Rudel’s Stukas were transferred north from the southern front to aid the encircled Cherkassy pocket, then back south to north of Odessa. Promoted to major on March 20, 1944, Rudel led an attack against a Dniester bridge. A new pilot lagged behind and, riddled by Soviet Lag-5 fighters, veered off into Soviet territory. Rudel found the crew in a field waving from beside their downed plane. Landing to rescue them, Rudel’s own plane got stuck in the mud. Pursued by Soviet infantry, Rudel and his companions ran four miles to the Dniester. Confronted by a steep cliff overlooking the river, the four of them slid downhill through thorny bushes. Their clothes and hands ripped, they caught their breath before diving into the icy, flooded river. Reaching the other side, the crew of the other Stuka collapsed beside Rudel. Hentschel was missing. Rudel, himself exhausted, dove back in. He was too late: “If I had succeeded in catching a hold of Hentschel I should have remained with him in the Dniester.”

Rudel and his companions next stumbled upon another party of Russians. Tommy guns pointing at them, his companions surrendered. Dodoging bullets, Rudel made a break for it. Hit in the shoulder, Rudel nearly blacked out. More Russians with horses and dogs came after him. Cresting a hill, he ran down the other side, collapsing in the mud. In the twilight, the pursuers lost of sight of Rudel. He plodded on through pouring rain, running mile after mile, losing all feeling in his feet. Aided by Romanian peasants who shared their meager food, Rudel crossed 30 miles of enemy territory in “the hardest race of [his] life.” The elation of Rudel’s return among the Immelmann Wing was tempered by the news of Hentschel’s death.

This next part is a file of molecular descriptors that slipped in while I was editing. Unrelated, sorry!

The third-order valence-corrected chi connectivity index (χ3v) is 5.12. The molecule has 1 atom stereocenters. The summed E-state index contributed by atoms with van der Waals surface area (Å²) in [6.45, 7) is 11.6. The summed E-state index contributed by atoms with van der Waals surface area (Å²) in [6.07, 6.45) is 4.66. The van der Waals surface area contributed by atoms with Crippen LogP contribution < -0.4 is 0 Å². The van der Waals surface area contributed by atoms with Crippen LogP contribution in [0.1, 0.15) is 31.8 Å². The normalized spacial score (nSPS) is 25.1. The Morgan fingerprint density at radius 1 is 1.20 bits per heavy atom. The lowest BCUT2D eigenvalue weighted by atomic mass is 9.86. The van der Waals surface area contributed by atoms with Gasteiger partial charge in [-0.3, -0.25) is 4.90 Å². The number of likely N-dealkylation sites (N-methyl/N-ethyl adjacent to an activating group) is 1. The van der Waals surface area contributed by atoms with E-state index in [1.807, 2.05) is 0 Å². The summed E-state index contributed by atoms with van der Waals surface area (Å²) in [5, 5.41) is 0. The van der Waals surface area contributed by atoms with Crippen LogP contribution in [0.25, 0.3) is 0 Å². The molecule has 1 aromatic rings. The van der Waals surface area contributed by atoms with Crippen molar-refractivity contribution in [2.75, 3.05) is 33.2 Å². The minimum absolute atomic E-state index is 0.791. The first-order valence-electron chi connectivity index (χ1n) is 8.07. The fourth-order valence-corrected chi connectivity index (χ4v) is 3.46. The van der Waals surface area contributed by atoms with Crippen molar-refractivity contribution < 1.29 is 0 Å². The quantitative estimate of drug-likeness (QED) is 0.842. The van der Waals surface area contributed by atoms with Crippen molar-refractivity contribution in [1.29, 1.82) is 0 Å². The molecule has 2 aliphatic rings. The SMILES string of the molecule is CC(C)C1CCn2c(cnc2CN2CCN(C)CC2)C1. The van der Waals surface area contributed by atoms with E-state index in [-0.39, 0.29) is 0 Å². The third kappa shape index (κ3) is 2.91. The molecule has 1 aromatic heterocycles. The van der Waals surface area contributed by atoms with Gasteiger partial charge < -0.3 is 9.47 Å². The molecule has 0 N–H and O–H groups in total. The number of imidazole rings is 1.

On March 29, Rudel initially refused the Diamonds to the Knight’s Cross because Hitler also insisted that Rudel stop flying. To Rudel’s relief, Hitler rescinded his order. 

More special awards were to come, along with more attempts to ground Rudel and have him command increasingly fanciful operations. Clad at one meeting as a medieval archer, at another in a toga, the eccentric Reichsmarschall Hermann Göring awarded Rudel with the Golden Pilot’s Medal with Diamonds and the Golden Front Service Medal. The latter featured the number of Rudel’s 2,000 sorties in diamonds. Göring wanted Rudel to lead a new Messerschmitt 410 squadron to combat Anglo-American bombers. The Reichsmarschall also spoke of an unbelievable 300 panzers ready for an imminent Eastern offensive. Furthermore, worried about Rudel’s safety, Göring relayed Hitler’s forbiddance of Rudel rescuing any more downed crews.

Even as the Soviets pressed closer to the German homeland, Rudel experienced the awesome might of the U.S. Air Force. Large numbers of American fighters hunted for prey after escorting bomber formations. Rudel remembered several hundred Mustangs pouncing on his 19 Stukas. For the first and only time, Rudel abandoned the mission but managed to bring his squadron home without loss.